other form of relief for remediation of the environment (as 
        defined in section 101(8) of the Comprehensive Environmental 
        Response, Compensation, and Liability Act of 1980 (42 U.S.C. 
        9601(8)).
          (5) Regulatory actions.--This Act does not affect regulatory 
        enforcement actions brought by State or Federal agencies.
          (6) Actions involving fraudulent concealment.--This Act does 
        not bar a civil action against a manufacturer or seller of a 
        durable good who fraudulently concealed a defect in the durable 
        good.
  (c) Effect on State Law; Preemption.--Subject to subsection (b), this 
Act preempts and supersedes any State law that establishes a statute of 
repose to the extent such law applies to actions covered by this Act. 
Any action not specifically covered by this Act shall be governed by 
applicable State or other Federal law.
  (d) Transitional Provision Relating to Extension of Repose Period.--
To the extent that this Act shortens the period during which a civil 
action could otherwise be brought pursuant to another provision of law, 
the claimant may, notwithstanding this Act, bring the action not later 
than 1 year after the date of the enactment of this Act.

SEC. 3. DEFINITIONS.

  In this Act:
          (1) Claimant.--The term ``claimant'' means any person who 
        brings an action covered by this Act and any person on whose 
        behalf such an action is brought. If such an action is brought 
        through or on behalf of an estate, the term includes the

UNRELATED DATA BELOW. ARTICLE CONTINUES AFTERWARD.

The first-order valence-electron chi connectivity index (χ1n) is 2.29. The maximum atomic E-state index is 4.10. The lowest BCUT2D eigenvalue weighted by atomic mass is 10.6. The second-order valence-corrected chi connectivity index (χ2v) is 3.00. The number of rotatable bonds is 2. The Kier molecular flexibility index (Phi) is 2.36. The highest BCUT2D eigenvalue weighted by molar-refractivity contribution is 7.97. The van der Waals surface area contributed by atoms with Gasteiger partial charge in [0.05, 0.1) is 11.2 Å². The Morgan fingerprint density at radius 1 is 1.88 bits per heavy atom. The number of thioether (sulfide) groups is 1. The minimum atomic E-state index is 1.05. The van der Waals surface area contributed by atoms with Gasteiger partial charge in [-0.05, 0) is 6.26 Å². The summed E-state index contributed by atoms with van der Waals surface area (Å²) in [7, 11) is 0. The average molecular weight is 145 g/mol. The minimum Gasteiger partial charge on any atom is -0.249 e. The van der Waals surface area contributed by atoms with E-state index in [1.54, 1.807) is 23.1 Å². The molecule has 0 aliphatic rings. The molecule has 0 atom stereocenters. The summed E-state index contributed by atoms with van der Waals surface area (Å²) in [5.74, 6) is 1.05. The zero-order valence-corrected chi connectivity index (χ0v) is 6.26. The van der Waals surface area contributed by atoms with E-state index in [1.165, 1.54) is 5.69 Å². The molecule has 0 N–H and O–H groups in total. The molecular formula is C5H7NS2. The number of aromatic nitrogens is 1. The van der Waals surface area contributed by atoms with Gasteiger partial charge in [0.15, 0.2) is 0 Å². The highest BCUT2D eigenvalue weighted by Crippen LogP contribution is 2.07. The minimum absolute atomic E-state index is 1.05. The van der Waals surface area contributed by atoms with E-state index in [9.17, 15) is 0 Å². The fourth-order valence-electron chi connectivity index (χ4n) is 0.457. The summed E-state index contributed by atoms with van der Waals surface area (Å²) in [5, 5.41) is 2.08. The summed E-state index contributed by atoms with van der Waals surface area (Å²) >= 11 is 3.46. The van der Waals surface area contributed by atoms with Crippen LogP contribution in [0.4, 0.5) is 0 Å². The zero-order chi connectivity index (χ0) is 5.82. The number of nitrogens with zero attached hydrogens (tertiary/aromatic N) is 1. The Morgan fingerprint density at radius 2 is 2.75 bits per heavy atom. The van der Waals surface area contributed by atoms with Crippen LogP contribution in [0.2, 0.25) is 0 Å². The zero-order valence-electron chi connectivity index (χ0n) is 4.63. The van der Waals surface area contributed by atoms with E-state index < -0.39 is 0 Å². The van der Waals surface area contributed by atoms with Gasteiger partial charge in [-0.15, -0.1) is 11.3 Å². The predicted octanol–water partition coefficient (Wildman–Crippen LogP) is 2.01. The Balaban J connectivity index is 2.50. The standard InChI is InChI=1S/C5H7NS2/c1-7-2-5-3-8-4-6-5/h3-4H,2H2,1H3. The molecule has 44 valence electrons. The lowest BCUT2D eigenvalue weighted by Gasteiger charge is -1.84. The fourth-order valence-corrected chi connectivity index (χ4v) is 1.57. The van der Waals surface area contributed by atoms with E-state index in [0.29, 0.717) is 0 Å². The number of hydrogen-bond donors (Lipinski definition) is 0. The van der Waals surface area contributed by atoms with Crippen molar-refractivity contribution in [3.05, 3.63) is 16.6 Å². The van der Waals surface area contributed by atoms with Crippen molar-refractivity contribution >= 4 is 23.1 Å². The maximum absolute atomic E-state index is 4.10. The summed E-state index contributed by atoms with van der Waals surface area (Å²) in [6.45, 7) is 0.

claimant's decedent. If such an action is brought through or on 
        behalf of a minor or incompetent, the term includes the 
        claimant's legal guardian.
          (2) Durable good.--The term ``durable good'' means any 
        product, or any component of any such product, which--
                  (A)(i) has a normal life expectancy of 3 or more 
                years; or
                  (ii) is of a character subject to allowance for 
                depreciation under the Internal Revenue Code of 1986; 
                and
                  (B) is--
                          (i) used in a trade or business;
                          (ii) held for the production of income; or
                          (iii) sold or donated to a governmental or 
                        private entity for the production of goods, 
                        training, demonstration, or any other similar 
                        purpose.
          (3) Fraudulently concealed.--With respect to a durable good, 
        the term ``fraudulently concealed'' means that--
                  (A) the manufacturer or seller of the durable good 
                had actual knowledge of a defect in the durable good;
                  (B) the defect in the durable good was the proximate 
                cause of the harm to the claimant; and
                  (C) the manufacturer or seller of the durable good 
                affirmatively suppressed or hid, with the intent to 
                deceive or defraud, the existence of such defect.
          (4) Seller.--The term ``seller'' means any dealer, retailer, 
        wholesaler, or distributer in the stream of commerce of a 
        durable good concluding with the sale or lease of the durable 
        good to the first end-user.
          (5) State.--The term ``State'' means any State of the United 
        States, the District of Columbia, the Commonwealth of Puerto 
        Rico, the Northern Mariana Islands, the Virgin Islands, Guam, 
        American Samoa, any other territory or possession of the United 
        States, and any political subdivision of any of the foregoing.

SEC. 4. EFFECTIVE DATE; APPLICATION OF ACT.

  (a) Effective Date.--Except as provided in subsection (b), this Act